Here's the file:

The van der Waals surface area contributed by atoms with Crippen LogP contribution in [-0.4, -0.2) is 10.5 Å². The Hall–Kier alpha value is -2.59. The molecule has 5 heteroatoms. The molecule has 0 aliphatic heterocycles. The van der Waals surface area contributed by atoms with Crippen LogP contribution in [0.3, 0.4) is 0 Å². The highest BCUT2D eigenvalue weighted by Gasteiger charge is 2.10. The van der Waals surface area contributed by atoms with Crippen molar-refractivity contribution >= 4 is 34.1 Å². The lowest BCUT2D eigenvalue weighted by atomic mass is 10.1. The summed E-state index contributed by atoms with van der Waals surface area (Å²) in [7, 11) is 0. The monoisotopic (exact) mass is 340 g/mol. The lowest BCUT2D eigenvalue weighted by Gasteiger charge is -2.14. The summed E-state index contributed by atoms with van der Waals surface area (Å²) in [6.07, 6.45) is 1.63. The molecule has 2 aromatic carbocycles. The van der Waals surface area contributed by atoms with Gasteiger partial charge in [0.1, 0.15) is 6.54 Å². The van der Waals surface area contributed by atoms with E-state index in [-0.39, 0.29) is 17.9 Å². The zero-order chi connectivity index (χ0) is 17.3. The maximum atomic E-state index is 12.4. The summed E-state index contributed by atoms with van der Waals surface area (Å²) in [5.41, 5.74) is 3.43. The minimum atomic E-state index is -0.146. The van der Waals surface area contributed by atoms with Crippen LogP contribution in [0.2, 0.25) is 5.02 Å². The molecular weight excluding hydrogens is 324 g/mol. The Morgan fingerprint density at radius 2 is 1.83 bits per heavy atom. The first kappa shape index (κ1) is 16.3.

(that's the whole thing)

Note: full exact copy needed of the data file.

The van der Waals surface area contributed by atoms with Crippen LogP contribution in [-0.4, -0.2) is 10.5 Å². The Hall–Kier alpha value is -2.59. The molecule has 5 heteroatoms. The molecule has 0 aliphatic heterocycles. The van der Waals surface area contributed by atoms with Crippen LogP contribution in [0.3, 0.4) is 0 Å². The highest BCUT2D eigenvalue weighted by Gasteiger charge is 2.10. The van der Waals surface area contributed by atoms with Crippen molar-refractivity contribution >= 4 is 34.1 Å². The lowest BCUT2D eigenvalue weighted by atomic mass is 10.1. The summed E-state index contributed by atoms with van der Waals surface area (Å²) in [7, 11) is 0. The monoisotopic (exact) mass is 340 g/mol. The lowest BCUT2D eigenvalue weighted by Gasteiger charge is -2.14. The summed E-state index contributed by atoms with van der Waals surface area (Å²) in [6.07, 6.45) is 1.63. The molecule has 2 aromatic carbocycles. The van der Waals surface area contributed by atoms with Gasteiger partial charge in [0.1, 0.15) is 6.54 Å². The van der Waals surface area contributed by atoms with E-state index in [-0.39, 0.29) is 17.9 Å². The zero-order chi connectivity index (χ0) is 17.3. The maximum atomic E-state index is 12.4. The summed E-state index contributed by atoms with van der Waals surface area (Å²) in [5.41, 5.74) is 3.43. The minimum atomic E-state index is -0.146. The van der Waals surface area contributed by atoms with Crippen LogP contribution in [0.2, 0.25) is 5.02 Å². The molecular weight excluding hydrogens is 324 g/mol. The Morgan fingerprint density at radius 2 is 1.83 bits per heavy atom. The first kappa shape index (κ1) is 16.3.